Director: Luigi Bazzoni
Screenplay: Mario di Nardo, Mario Fanelli, Luigi Bazzoni
Based on a Novel by: David McDonald Devine
Starring: Franco Nero, Silvia Monti, Wolfgang Preiss, Pamela Tiffin, Ira von Fürstenberg, Edmund Purdom
Running Time: 93 min
BBFC Certificate: 12
Dario Argento’s feature film debut, The Bird with the Crystal Plumage, wasn’t the first giallo but when it was released in 1970 it proved to be a huge success and launched a tidal wave of similar films over the next few years, turning the genre into the household name it is today (at least in film-buff households). One of the titles jumping on this band-wagon was Luigi Bazzoni’s The Fifth Cord. The director hadn’t made many features prior to it, but one, The Possessed, was a sort of ‘proto-giallo’ which may have helped him get this gig. He didn’t make many films after The Fifth Cord either, directing only 10 features in his lifetime (5 of which are chapters in the same documentary series) despite living to the ripe old age of 82. He’s never been considered one of the great Italian genre directors, but Arrow Video have deemed his work fit for reappraisal, releasing both The Fifth Cord and The Possessed in typically polished and extras-packed Blu-Ray packages. I was tempted to give both a try, but didn’t have time and opted for The Fifth Cord as I’d heard it mentioned before as an underrated giallo that’s worth checking out.
The Fifth Cord stars Django himself, Franco Nero, as Andrea Bild, an alcoholic journalist who’s trying to solve a series of killings before the police. He’s not just keen to stop the killer, but keen to clear his name as each death seems to be connected to Andrea and a group of his friends who were at a party together one night. The further Andrea seems to dig though, the closer the crimes become connected to him.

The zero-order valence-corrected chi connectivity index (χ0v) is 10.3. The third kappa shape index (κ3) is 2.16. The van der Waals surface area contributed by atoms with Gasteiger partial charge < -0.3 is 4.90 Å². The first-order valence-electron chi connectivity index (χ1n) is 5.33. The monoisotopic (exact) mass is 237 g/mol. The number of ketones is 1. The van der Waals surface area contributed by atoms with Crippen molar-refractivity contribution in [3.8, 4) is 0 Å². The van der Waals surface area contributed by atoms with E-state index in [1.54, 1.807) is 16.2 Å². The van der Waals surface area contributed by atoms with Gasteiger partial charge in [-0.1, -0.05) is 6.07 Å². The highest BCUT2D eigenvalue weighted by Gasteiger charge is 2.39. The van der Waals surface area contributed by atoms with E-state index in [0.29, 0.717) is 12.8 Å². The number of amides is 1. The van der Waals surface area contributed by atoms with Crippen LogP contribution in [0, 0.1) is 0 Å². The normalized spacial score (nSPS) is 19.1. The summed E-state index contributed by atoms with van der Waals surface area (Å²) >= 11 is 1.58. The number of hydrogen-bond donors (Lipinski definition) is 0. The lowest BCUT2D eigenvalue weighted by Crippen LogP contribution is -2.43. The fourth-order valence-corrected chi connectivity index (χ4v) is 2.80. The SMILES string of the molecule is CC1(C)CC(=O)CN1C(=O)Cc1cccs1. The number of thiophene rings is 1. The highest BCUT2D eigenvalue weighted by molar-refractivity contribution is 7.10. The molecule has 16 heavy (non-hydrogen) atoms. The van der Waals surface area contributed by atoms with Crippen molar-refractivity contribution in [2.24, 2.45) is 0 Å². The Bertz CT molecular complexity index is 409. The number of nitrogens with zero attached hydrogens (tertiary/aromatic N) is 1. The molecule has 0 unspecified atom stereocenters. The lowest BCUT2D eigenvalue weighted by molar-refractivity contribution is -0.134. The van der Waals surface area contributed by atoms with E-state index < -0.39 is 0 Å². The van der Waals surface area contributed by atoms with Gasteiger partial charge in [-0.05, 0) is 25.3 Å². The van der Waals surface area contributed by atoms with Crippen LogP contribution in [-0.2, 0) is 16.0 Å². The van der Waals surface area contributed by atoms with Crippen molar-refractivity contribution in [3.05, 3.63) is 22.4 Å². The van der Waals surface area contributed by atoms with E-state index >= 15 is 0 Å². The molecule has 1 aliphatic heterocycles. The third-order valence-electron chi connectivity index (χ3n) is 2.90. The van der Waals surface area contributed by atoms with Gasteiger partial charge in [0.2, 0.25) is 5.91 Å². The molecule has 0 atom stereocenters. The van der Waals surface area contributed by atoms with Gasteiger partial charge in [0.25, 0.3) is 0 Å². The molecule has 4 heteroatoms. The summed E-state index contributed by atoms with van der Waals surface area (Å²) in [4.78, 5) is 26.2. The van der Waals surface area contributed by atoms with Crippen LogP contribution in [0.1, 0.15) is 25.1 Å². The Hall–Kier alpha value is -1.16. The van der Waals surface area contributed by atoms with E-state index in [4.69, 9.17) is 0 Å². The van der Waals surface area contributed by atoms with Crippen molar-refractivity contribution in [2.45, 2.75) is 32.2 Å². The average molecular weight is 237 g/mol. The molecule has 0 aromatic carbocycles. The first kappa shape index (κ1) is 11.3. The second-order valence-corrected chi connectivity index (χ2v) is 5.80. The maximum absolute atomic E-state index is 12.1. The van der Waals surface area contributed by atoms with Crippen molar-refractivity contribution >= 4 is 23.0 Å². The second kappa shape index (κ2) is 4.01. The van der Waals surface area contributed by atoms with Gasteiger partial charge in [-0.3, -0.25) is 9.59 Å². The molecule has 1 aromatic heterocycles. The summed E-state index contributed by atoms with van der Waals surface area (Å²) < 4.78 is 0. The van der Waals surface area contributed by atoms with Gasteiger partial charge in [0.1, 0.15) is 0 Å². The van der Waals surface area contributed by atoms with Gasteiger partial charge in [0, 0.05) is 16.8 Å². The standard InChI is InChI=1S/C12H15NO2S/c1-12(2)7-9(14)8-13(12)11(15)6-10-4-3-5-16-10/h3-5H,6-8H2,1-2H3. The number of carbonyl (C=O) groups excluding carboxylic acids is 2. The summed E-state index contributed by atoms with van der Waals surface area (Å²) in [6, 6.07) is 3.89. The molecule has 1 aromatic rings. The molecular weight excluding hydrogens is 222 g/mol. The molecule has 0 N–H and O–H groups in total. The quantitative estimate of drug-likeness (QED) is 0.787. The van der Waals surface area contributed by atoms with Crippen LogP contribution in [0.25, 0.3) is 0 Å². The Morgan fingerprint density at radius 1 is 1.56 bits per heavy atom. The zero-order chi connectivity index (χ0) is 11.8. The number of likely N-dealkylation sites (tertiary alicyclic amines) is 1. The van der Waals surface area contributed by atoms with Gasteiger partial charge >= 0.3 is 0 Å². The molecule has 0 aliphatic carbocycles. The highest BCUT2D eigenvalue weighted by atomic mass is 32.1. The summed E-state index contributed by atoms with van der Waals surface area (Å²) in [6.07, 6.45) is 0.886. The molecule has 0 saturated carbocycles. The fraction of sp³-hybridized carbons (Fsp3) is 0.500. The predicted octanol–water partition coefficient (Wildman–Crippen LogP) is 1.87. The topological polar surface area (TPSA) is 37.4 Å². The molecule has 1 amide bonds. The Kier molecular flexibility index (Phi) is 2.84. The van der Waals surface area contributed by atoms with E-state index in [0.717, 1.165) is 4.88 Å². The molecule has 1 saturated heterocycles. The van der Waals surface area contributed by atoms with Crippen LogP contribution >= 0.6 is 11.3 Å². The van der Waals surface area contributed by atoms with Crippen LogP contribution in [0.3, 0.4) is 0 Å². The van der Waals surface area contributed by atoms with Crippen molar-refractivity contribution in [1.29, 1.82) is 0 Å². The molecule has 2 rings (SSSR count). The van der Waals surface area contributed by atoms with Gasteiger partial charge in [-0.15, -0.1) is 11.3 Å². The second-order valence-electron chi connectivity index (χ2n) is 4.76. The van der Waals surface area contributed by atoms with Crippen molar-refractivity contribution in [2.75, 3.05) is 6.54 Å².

Also implicated in this mystery is Andrea’s ex-wife/partner Helene (Silvia Monti). The investigation gives him a chance to try to reconnect with her, but she’s moved on and seems comfortable looking after her young son by herself (it’s unclear who’s the father, as another former partner is mentioned). Andrea persists while trying to figure out who the serial killer is and why everyone around him seems to be mixed up in it.
Unusually for a giallo, the story is based on a novel by a Scottish author, David McDonald Devine. This isn’t obvious on screen though, as it’s been transposed to Italy and makes the most of its locations in modern areas of Rome. The plot and some other tropes feel quite by-the-numbers for a giallo too, with its journalist protagonist solving a murder mystery rather than the police and the killer making good use of black leather gloves.
What it lacks in comparison to a lot of the more famous gialli though, is elaborate and bloody murder set-pieces. Yes, there are a few killings, but they’re pretty mild compared to the likes of Argento or Fulci’s classic scenes of terror. One murder even ends with the victim dying of a heart-attack rather than a razor blade or similar.
I found the pace a little laid back too, so it disappointed me in terms of typical thrills. The finale is very effective though, with a genuinely tense sequence where we discover the next victim might be a child left alone at home. This is followed by an exciting showdown against hero and villain in an abandoned warehouse. It’s a shame the final cracking of the case leading up to these scenes is rather flimsy, involving days of the week and astrology.